A Fresno County judge ruled against the Democratic Congressional Campaign Committee on Wednesday in its attempt to get the names and addresses of provisional voters who had their ballots rejected in California’s 21st Congressional District.
The DCCC, the arm of the Democratic Party responsible for steering campaigns for the House of Representatives, filed lawsuits against both Fresno and Kern counties this week. It contended the counties violated public record laws by not responding to requests for provisional ballot information in the 21st, where Democrat TJ Cox recently took a slim lead over Rep. David Valadao.
The Kern County Superior Court has yet to issue a ruling.
The lawsuits asked for the names and phone numbers of voters who had their provisional ballots rejected by either county. The DCCC filed for a temporary restraining order against the county clerks, saying it needed the information immediately in order to notify these voters, who only have another week to fix their ballots and have their votes counted.
In his ruling, Fresno County Superior Court Judge Donald S. Black said that Emma Olsen Sharkey, a Washington, D.C., election attorney listed as the plaintiff on behalf of the DCCC, failed to prove that the requested information was actually a matter of public record.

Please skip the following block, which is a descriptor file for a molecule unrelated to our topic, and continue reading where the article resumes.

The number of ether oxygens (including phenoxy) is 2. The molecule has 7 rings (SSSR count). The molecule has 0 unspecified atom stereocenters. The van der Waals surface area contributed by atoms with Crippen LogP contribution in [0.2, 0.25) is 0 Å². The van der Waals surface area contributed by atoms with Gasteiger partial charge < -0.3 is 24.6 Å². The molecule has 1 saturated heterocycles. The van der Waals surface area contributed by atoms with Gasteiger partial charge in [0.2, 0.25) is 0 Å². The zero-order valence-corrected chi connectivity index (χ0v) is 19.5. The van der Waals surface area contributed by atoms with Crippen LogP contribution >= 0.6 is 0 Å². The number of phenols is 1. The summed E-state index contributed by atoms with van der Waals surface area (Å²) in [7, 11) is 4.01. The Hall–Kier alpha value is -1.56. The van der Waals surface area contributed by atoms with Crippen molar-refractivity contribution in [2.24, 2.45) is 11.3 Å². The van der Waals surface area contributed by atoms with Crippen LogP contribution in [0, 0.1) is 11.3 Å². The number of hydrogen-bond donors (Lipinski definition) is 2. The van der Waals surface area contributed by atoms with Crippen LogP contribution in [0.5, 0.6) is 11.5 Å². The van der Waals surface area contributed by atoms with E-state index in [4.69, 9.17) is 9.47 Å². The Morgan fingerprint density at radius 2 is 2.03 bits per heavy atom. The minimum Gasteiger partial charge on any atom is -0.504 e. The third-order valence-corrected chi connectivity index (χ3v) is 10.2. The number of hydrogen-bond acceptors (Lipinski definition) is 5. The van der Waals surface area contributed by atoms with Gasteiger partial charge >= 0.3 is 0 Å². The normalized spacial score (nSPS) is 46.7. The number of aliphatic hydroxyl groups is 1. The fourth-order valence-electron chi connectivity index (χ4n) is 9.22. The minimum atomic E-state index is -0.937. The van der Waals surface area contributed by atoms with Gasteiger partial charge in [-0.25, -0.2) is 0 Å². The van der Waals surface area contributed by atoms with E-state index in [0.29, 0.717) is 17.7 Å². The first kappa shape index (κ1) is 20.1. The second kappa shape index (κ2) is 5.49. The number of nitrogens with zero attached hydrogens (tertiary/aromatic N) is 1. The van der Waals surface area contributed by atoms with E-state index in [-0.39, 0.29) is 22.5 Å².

Black said Sharkey also failed in her duty to prove that her case would prevail in court – a necessary part of a temporary restraining order request.
The Wednesday ruling did not dismiss the lawsuit; it only denied the request for a temporary restraining order.
Fresno attorney David Weiland, who represented Sharkey in court, said he was disappointed in the ruling and could not comment on any possible appeal or future plans.
The DCCC was racing against the clock, as Fresno County Clerk Brandi Orth plans to certify Fresno County’s election on Monday. The DCCC noted that the race was likely to be decided by a close margin. Cox led by a little more than 500 votes as of Wednesday afternoon.
Fresno County released a statement on the lawsuit Wednesday, saying it was “dismayed that the Democratic Congressional Campaign Committee has chosen to file a lawsuit rather than work out their information requests informally.”
The county said it had been in negotiations with DCCC attorneys, whom the county said canceled the records request then re-opened it.
“It is reasonable to believe that a simple phone call from their representative would have helped to sufficiently resolve the DCCC’s complaint,” the county said in its statement.
According to the statement, the county could not provide the requested information due to state and federal laws that protect voter privacy rights.
The DCCC did not respond to a request for comment. Cox’s campaign said it “believes that every vote should be counted and each voter deserves the opportunity to have their voice heard.”